Thursday, 2 May 2013

Extending Lifespan by Controlling the Hypothalamus

Researchers at the Albert Einstein College of Medicine at Yeshiva University have discovered a way to extend lifespan and reduce the symptoms of aging in mice. This discovery is very exciting because it may very well apply to humans too. It's also very interesting that one particular part of the body - the hypothalamus in the brain - seems to control aging processes in the rest of the body.

The hypothalamus in the brain:
public domain image from
via Wikimedia Commons
The hypothalamus is a small structure inside the brain. It regulates many body processes, including hunger, thirst, water concentration in the body, temperature and sleep. It also controls the activity of the pituitary gland, which is located below the hypothalamus.

The hypothalamus produces antidiuretic hormone and oxytocin, which are sent to the posterior or rear section of the pituitary gland to be released when they're needed. It also produces hormones that stimulate the anterior or front section of the pituitary gland. This section of the pituitary gland secretes at least six hormones of its own. 

Since the hypothalamus is involved in many different processes, it has far-reaching effects inside the body. This may be why controlling the hypothalamus can control aging.

The researchers at Yeshiva University studied a protein complex known as NF-kB. As we age, inflammation in our body increases. NF-kB is involved in the inflammatory process that occurs in the hypothalamus.

When the scientists activated the metabolic pathway involving the NF-kB complex, the aging process sped up in mice. The animals' muscles became weaker and smaller, their skin became thinner, their ability to learn new things decreased and they died sooner. On the other hand, when the scientists blocked the NF-kB pathway, the mice aged more slowly and lived for around twenty percent longer than mice with unaltered pathways.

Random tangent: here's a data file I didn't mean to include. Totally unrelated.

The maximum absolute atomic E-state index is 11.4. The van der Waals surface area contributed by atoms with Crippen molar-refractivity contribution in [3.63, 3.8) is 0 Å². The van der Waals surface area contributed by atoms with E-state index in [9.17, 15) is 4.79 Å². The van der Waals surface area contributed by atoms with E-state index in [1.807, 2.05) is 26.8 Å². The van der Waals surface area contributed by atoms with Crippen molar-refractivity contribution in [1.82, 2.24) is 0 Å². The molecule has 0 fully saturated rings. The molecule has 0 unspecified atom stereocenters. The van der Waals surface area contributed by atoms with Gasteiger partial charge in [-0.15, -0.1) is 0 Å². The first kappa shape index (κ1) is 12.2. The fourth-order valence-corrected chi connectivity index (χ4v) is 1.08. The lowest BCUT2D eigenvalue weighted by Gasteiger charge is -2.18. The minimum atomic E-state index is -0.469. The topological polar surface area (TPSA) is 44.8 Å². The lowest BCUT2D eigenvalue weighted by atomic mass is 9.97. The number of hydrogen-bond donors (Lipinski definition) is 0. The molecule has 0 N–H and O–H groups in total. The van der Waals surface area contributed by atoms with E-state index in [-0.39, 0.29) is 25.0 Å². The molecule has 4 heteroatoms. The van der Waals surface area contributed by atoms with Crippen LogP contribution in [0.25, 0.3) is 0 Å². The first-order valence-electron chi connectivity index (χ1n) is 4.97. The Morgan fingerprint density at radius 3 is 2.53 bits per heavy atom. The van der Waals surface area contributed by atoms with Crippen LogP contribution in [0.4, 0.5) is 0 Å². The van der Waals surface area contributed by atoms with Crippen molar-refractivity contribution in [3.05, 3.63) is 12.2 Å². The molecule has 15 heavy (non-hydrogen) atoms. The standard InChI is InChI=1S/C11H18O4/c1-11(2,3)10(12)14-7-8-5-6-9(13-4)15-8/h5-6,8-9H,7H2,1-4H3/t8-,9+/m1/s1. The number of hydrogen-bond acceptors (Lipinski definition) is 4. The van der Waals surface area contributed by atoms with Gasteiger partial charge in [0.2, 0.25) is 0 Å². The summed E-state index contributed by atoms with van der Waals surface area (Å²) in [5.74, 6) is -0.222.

The discoveries in mice may apply to humans. Photo by Rama, CC BY-SA 2.0 France License
The scientists made another interesting discovery. When they activated the NF-kB pathway, the level of a hypothalamic hormone called GnRH, or gonadotropin-releasing hormone, decreased. This hormone is made by the hypothalamus and stimulates the anterior pituitary to make two hormones that in turn stimulate the reproductive system.

The researchers injected GnRH into the hypothalamus of aging mice. Normally, the brain's ability to make new neurons (nerve cells) decreases as we age. The injected GnRH prevented this problem in mice. In addition, when the mice received daily GnRH injections for a "prolonged period", the rate of cognitive decline that generally occurs with aging slowed significantly.

Processes that occur in mice very often take place in humans too, which is one reason why they are popular animals in research. The discoveries about the relationships between the hypothalamus and aging could be very significant in our future!